Hey there! My name is Austin Round, I am a second semester student in the Sociology M.S. Program. I am originally from Rhode Island, where I completed my B.A. in Psychology with minors in Political Science and Gender & Women’s Studies. I moved to Richmond about 7 months ago with my friend Adrian and his Old English Bulldog, Tiny (who is, in fact, not very tiny). I am also currently a T.A. in the political science department here at VCU! In my free time I play several fighting games at the competitive level (Super Smash Brothers Melee and Street Fighter 3: 3rd Strike, hit me up if you’re trying to get these hands), and spend most of my time hunched over a computer screen looking for new music to listen to.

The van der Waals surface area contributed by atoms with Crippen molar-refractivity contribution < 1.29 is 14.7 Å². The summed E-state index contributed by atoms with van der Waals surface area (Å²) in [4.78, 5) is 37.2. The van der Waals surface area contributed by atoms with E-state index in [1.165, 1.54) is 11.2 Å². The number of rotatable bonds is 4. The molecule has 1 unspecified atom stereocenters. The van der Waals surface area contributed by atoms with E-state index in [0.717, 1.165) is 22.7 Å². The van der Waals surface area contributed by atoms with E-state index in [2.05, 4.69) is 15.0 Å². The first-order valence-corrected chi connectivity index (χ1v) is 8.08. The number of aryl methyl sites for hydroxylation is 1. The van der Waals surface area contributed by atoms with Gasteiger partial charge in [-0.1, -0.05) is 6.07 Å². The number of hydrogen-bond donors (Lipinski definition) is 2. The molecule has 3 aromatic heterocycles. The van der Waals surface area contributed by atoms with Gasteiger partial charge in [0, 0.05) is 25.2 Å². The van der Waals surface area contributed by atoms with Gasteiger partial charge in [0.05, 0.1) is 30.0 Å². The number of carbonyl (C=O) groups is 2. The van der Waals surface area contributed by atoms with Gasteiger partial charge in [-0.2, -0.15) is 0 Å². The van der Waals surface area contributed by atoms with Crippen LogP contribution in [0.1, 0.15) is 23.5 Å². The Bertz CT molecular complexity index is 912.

I am fortunate to have a fairly extensive academic background in research methodology; at my alma mater, University of Rhode Island, the psychology program did not have a B.S. program until my last semester there, so in an effort to create an ad-hoc B.S. (a b.s. B.S., if you will), I took every course on experimental psychology that I could. This carried over into a bit of undergraduate research; one project I was working on, which regrettably wasn’t finished by the time I left the university, was a pre- and post-test inventory evaluating the university’s introductory Gender and Women’s Studies course’s ability to foster more favorable attitudes towards gender equality and feminist attitudes.
What I hope to get out of this course is a more nuanced ability to critique the methodologies in the research that I cite. It’s easy enough to disavow or endorse a piece of literature based on whether or not its findings suit our needs, but it’s an entirely other beast to be able to look at a piece’s methods and say “how could this be improved?”; “why did they pick this methodology?”; “what other methodologies can I use to better our understanding of this topic?”